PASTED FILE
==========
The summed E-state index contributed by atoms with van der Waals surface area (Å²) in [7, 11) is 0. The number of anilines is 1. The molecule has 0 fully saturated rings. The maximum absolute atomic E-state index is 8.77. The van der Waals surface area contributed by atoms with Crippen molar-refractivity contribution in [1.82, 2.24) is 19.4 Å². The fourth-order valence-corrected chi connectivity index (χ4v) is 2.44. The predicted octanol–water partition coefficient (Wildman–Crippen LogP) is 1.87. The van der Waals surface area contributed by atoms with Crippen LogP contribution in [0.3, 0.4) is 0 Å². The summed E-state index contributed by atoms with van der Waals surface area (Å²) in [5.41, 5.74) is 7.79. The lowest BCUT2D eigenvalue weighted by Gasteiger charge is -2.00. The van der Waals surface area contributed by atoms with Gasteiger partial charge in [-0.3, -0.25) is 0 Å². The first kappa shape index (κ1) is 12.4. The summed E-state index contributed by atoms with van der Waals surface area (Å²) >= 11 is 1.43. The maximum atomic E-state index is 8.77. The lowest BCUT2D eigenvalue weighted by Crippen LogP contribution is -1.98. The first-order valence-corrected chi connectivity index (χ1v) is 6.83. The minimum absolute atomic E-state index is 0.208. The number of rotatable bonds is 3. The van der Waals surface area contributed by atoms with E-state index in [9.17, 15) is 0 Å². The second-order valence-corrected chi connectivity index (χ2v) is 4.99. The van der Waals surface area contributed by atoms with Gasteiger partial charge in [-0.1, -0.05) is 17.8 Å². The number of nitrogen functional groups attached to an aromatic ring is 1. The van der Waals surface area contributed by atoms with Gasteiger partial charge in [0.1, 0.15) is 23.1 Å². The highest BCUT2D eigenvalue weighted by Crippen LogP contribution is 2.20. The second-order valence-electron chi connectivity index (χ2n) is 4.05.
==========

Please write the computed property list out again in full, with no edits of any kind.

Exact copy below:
The summed E-state index contributed by atoms with van der Waals surface area (Å²) in [7, 11) is 0. The number of anilines is 1. The molecule has 0 fully saturated rings. The maximum absolute atomic E-state index is 8.77. The van der Waals surface area contributed by atoms with Crippen molar-refractivity contribution in [1.82, 2.24) is 19.4 Å². The fourth-order valence-corrected chi connectivity index (χ4v) is 2.44. The predicted octanol–water partition coefficient (Wildman–Crippen LogP) is 1.87. The van der Waals surface area contributed by atoms with Crippen LogP contribution in [0.3, 0.4) is 0 Å². The summed E-state index contributed by atoms with van der Waals surface area (Å²) in [5.41, 5.74) is 7.79. The lowest BCUT2D eigenvalue weighted by Gasteiger charge is -2.00. The van der Waals surface area contributed by atoms with Gasteiger partial charge in [-0.3, -0.25) is 0 Å². The first kappa shape index (κ1) is 12.4. The summed E-state index contributed by atoms with van der Waals surface area (Å²) >= 11 is 1.43. The maximum atomic E-state index is 8.77. The lowest BCUT2D eigenvalue weighted by Crippen LogP contribution is -1.98. The first-order valence-corrected chi connectivity index (χ1v) is 6.83. The minimum absolute atomic E-state index is 0.208. The number of rotatable bonds is 3. The van der Waals surface area contributed by atoms with E-state index in [9.17, 15) is 0 Å². The second-order valence-corrected chi connectivity index (χ2v) is 4.99. The van der Waals surface area contributed by atoms with Gasteiger partial charge in [-0.1, -0.05) is 17.8 Å². The number of nitrogen functional groups attached to an aromatic ring is 1. The van der Waals surface area contributed by atoms with Gasteiger partial charge in [0.1, 0.15) is 23.1 Å². The highest BCUT2D eigenvalue weighted by Crippen LogP contribution is 2.20. The second-order valence-electron chi connectivity index (χ2n) is 4.05.